Yar Thet Pan said that when she studied in the early 1980s, students felt like a university was their home.
"All entrances were open and we felt protected once we stepped onto the campus," she said, adding there were no security guards at the entrances.
However since the "military government moved the universities away to secure their power, students don't feel safe when they are away from home", she said of the atmosphere at the new campuses.
Kyaw Satt Naing, 24, who studied at Yangon Western University, established in 2002 to offer undergraduate courses in liberal arts and sciences, said it was an unsafe study environment. He said it was common to see students getting drunk or taking drugs on campus.
"I don't want to remember my time at university because there is nothing to be remembered except that it was somewhere we could easily find a place to drink or play cards," he said.
While lecturers had been forced to act as security guards, students Spectrum spoke to said they were ineffective and the practice was an embarrassment.
They said as the new campuses were located on the outskirts of the city there was little the teachers could do to control unruly student behaviour in isolated locations.
"The government is not doing this for educational reasons, but to put security first," said former student Khin Lay Muang who now works as a tour guide. "The authorities are really afraid students will take action to raise political issues in the school compound. I feel embarrassed when I see a university teacher wearing the red security scarf on his or her arms."
Yangon University sits in a green enclave of old tress on the banks of glistening Inya Lake _ the campus adorned by historic buildings including Judson Church, the convocation hall, lecture halls and student lodgings.
Established in 1878 by the British colonial administration, the university underwent several administrations and amalgamations before it became Rangoon University in 1920, modelling itself on Oxford and Cambridge.
All subsequent universities established in the country then called Burma came under the administration of Rangoon University. In the 1940s and '50s it earned a reputation for being one of the leading academic institutions in Asia, attracting students from across the region.
However, after Ne Win's military coup in 1962 and the introduction of his "Burmese way to socialism" the university was put under the control of the Directorate of Education and its medium of instruction changed from English to Burmese.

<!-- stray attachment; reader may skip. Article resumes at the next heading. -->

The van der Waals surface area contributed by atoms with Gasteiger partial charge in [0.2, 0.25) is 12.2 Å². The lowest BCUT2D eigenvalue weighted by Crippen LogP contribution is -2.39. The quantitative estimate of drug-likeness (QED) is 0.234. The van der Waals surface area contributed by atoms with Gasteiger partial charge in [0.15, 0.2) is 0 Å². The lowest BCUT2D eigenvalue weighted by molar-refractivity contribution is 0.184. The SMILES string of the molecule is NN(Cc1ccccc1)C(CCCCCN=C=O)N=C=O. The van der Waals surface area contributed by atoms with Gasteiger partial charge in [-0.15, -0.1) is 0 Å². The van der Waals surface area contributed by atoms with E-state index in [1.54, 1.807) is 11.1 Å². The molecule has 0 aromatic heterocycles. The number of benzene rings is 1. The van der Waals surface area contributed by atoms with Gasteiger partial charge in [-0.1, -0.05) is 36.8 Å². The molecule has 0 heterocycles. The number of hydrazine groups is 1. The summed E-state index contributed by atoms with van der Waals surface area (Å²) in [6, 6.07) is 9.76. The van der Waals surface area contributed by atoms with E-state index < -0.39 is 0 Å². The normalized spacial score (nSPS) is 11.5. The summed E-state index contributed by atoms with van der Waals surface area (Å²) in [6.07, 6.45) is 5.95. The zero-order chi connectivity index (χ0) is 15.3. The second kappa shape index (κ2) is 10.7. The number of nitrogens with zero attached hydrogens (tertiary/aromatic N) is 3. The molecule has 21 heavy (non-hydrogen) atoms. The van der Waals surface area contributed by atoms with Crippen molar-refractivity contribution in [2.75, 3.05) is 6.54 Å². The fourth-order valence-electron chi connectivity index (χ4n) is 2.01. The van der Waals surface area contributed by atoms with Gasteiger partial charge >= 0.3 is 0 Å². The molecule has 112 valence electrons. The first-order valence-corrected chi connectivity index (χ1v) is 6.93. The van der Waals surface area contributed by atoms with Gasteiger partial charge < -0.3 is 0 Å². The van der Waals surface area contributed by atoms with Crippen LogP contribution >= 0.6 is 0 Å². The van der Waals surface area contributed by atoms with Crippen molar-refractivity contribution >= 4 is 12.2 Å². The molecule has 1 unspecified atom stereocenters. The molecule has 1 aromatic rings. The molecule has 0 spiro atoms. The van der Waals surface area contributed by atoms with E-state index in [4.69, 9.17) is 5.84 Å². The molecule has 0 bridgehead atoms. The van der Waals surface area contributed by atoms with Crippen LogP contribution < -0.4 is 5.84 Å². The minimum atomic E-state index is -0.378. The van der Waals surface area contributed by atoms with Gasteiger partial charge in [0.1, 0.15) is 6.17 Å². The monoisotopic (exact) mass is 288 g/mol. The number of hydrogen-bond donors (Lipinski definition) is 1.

Students staged peaceful rallies against the changes in July of that year. Gen Ne Win responded by sending in troops to disperse the students, which resulted in the deaths of dozens and the dynamiting of the student union building.
The university's educational standards plummeted and overseas institutions refused to recognise degrees obtained there.
Ne Win's resignation speech in July, 1988, which triggered the pro-democracy protests before his loyalists in the army seized power, included the sinister warning: "When the army shoots, it shoots to kill."
Today, small steps are under way to take Yangon University back to its glory days.
The university secured the help of a local engineering association to help with renovations. Buildings have been painted and classroom equipment upgraded from paper, blackboards and chalk to computers and projectors.
"Classroom facilities are getting better," said Sai Khaing Myo Tun, an assistant lecturer in the department of international relations.
"Now we have modern teaching equipment such as computers, projectors and so on. We can invite visiting professors from international universities and we have signed memorandums of understanding with different international universities."
Tin Hlaing, of the parliamentary committee for upgrading the university, said renovations had been divided into two parts they called "hardware" and "software", meaning they needed an intellectual blueprint for the university as well as a physical one.
He added that the absence of Mrs Suu Kyi as the chair of the committee due to her other responsibilities as an MP meant they were not yet working as effectively as they could.
But Thein Lwin, an official from the National Network for Educational Reform (NNER) and a member of the opposition National League for Democracy's education committee said the renovations only represented temporary change.
"The first step is to make Yangon University an autonomous university. It shouldn't be controlled by the ministry but should be controlled by the university's governing council. All universities should have autonomy," Thein Lwin said.
He said despite all the talk, no reform initiative had been announced by the Ministry of Education.
Thein Lwin said the ministry had sole control of state schools and 64 universities and made decisions on duty assignments, transfers, promotions and demotions. This had encouraged huge corruption in the ministry, he said.
"While the country is undergoing its transition to democracy, the education sector is still under centralised control. We the want the education system to be decentralised."
The NNER has set up a countrywide network to develop a national education policy to submit to parliament.
"Reform cannot be achieved by one person's attempts, it can only be done through policy," he said.
YES, MAYBE WE CAN: President Barack Obama’s speech at Yangon University last November gave a fillip to moves to revitalise the institution.
About the author
Writer: Mon Mon Myat